As we transition from summer into fall, buying produce can be a little tricky. I’ve been noticing a lot more of my favorites are coming in under-ripe and picked too early, green or flavorless. Fall provides its own selection of in season items, and although you might be used to seeing some of them year round, knowing when they are in their prime will help you get the best quality and the most flavorful and nutritious.
Get out of your comfort zone and try eating more of these (and other) fall favorites:
Squash- Not only are these festive gourds used for fall decoration, but it’s the prime time to try some new recipes with these autumn favorites. Every part of the squash can be eaten, including the leaves and shoots. Some of the squash varieties you might recognize are available all year long, but keep in mind their peak season is right now. There are tons of varieties of squash available, so try something new you’ve never had!
Pears- Pear season starts in late summer with the Bartlett. This is the most common pear of them all, perfect for simply eating like an apple. While the Comice and Anjou pears come next and are also ideal for eating, the Seckel and Bosc pears are best for cooking. Look for the Bosc later in winter. Pears are a good source of dietary fiber and vitamin C, and eating the skin of the fruit will ensure the most intake of vitamins.
Persimmons- These are one my favorite fall fruits and come in two varieties, fuyu and hachiyas. These beautiful fruits are a normal part of Chinese, Korean and Japanese cuisine, but are becoming more known worldwide. Their season ranges from October to February, with peak flavor happening in November. Ripe persimmons are a great addition to a smoothie or for baking, and hard fuyu are often just chopped up and thrown in as a salad topping.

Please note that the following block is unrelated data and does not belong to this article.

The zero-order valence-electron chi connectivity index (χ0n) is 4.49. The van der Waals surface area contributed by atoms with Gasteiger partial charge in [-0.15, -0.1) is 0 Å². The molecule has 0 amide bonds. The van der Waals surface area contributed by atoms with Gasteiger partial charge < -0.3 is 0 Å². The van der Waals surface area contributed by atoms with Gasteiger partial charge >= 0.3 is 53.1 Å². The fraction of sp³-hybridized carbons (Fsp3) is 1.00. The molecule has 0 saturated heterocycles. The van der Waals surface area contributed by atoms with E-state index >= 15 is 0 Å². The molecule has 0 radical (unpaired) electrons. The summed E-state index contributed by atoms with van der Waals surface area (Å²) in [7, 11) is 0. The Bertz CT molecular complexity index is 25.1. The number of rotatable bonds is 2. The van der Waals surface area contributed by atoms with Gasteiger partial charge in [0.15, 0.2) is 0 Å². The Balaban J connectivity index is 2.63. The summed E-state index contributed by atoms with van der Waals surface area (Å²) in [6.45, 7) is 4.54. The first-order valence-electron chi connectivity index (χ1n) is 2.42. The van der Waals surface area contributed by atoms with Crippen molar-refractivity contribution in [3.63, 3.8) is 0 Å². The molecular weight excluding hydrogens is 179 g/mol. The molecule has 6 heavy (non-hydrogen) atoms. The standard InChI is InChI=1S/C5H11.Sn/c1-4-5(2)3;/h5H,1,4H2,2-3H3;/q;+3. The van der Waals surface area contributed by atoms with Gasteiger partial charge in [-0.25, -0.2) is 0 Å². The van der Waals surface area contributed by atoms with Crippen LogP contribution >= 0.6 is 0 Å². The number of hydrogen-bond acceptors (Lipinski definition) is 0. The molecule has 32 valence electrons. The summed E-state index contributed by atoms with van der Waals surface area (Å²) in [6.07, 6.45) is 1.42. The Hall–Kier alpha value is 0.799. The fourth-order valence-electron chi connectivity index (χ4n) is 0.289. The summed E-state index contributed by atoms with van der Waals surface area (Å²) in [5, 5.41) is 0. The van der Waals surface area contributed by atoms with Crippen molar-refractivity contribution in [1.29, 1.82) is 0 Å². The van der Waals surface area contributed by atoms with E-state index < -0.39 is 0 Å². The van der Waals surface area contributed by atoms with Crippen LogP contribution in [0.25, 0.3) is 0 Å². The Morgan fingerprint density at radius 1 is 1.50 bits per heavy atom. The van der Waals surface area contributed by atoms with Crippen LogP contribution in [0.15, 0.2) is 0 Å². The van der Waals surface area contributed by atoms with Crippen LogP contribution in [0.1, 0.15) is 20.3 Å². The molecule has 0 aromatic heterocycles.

Quince- Looking like a short-necked, fuzzy pear, the quince is quintessential fall. This pome fruit smells of pineapple, guava, and pear, turning from a sour taste when first picked, to a sweet tartness when cooked. Medieval cooks thought quince was the most useful fruit and spiced it with ginger, cloves, cinnamon and nutmeg — how perfect for this time of year!
Turnips- Make way for this ancient root vegetable! Apparently they were the first Jack O’ Lanterns, as people would carve faces in them and put a piece of coal inside the turnip as a flash light. In season from October through March, turnips have carried a bad rap for being ‘poor man’s food’ in the middle ages. They’ve since made their way back to the table, and for good reason! Not only are they still an economical choice, but they are rich in vitamin C, phosphorus and fiber. Plus they have indoles, which are compounds that help the body generate beneficial enzymes.
Sapote- This popular fruit comes into season October through December, peaking with flavor in November. The sapote looks similar to a green apple but has a custard like flesh tasting of mild flavors that hint at apricot, banana, lemon, mango, vanilla, coconut, peaches or caramel. The skin is tart but edible, yet two to six inedible seeds are implanted within the flesh.
Pumpkins- I know I already listed squash, but this time of year warrants pumpkins as having their own space for fall cooking! Most people know they can scrape out the seeds and bake them in the oven for a crunchy treat, but did you know you can roast a whole pumpkin without even opening it? Just poke a few holes in it with a knife and pop it in the oven on a baking sheet! Once you cut into an already cooked pumpkin, scraping out the stringy pieces is much easier.
This is just an ever so small sampling of some of the produce items that may be in season near you. To find out what is grown locally in your area, try this interactive map which shows what’s in season by state and time of year.
Eating seasonal food helps us to reconnect with nature’s cycles and the passing of time, and if possible, supports the local economy. Just think how good your summer favorites will be if you wait until they come back in season next year! Enjoy autumn and all it has to offer.
Photo Credit: Image: Simon Howden / FreeDigitalPhotos.net
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